Rain barrels are in the news again in Colorado, the only state in the US where collection of rainwater is illegal. Many react with a question: why is rainwater capture, a strategy that seems aligned with a water conservation ethic, still illegal in a dry state that needs to conserve water? Others answer just as strongly that the longstanding and tightly managed “prior appropriation” system of Western water rights must be protected. What are some of the finer points overlooked in this debate?
The Colorado Supreme Court’s ruling on May 2nd that struck down bans and moratoriums on fracking has assured two things: one, a fight about fracking at the ballot box, and two, be on the lookout for other creative production-halting threats. Where are oil and gas companies getting their water from? Is it from a secured, legal and reliable source that know won’t be changing?
What if an oil and gas operator purchases water knowing that the seller deceptively purchased it for agricultural use? Does it make a difference if the operator is unaware of any deception, but knows that the water isn’t approved for industrial use? Water Sage tackles the question of stolen water in Colorado.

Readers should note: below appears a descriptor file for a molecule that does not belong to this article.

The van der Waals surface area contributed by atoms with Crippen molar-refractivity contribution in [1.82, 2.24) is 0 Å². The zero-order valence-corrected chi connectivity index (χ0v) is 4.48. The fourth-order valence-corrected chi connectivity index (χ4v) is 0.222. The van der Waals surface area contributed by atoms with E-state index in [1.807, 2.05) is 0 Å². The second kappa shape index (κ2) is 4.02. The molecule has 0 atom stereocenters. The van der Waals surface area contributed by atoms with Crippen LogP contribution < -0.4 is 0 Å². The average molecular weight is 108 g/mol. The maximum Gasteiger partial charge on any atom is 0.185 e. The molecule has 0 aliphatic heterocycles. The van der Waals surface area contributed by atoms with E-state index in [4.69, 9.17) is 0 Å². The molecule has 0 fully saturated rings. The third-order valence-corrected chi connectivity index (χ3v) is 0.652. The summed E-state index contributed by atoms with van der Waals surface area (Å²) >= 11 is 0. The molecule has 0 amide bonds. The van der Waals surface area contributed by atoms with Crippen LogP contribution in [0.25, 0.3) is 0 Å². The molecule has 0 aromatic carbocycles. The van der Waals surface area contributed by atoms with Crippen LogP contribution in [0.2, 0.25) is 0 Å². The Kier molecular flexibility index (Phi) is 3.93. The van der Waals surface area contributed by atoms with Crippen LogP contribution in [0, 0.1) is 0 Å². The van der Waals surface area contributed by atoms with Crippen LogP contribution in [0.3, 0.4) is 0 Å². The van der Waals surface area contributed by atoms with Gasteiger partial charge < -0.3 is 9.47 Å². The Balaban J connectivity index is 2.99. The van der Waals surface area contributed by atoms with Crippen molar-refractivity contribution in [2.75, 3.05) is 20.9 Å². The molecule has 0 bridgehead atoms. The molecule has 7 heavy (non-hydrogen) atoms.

The challenge for Colorado’s new water plan, and other state water planning efforts, is to clearly set forth specific, concrete action steps and avoid the fate of their 1970s predecessors as “shelf art.” View this week’s blog post about how the national water planning efforts present an opportunity for state and federal government sources to make data investments to address data gaps that exist in all states.
In the arid West, your water rights are a critical component of the land where you live, work, and play. While most landowners understand the importance of their water rights, many do not know how to effectively manage and protect them for themselves or for future generations. The bottom line is that you are the best person to manage your water rights assets. But where to start?
The Aug. 5 release of 3 million gallons of orange mine waste into a tributary of the Animas River has triggered a variety of calls for action. Colleen Coyle takes a deep dive into how a tool like Water Sage can benefit government officials, industrial operators, and water users to further improve notice procedures and find an “orange lining” in this environmental crisis.
There’s something counterintuitive about buying acreage, but somehow not receiving any right to use the water “on” the property. Such confusion can usually be resolved with a quick lesson on Colorado water rights. To save you the headache of finding out about Colorado’s complex water allocation system the hard way, we’ve put together this post to explain the basics of a Colorado water right.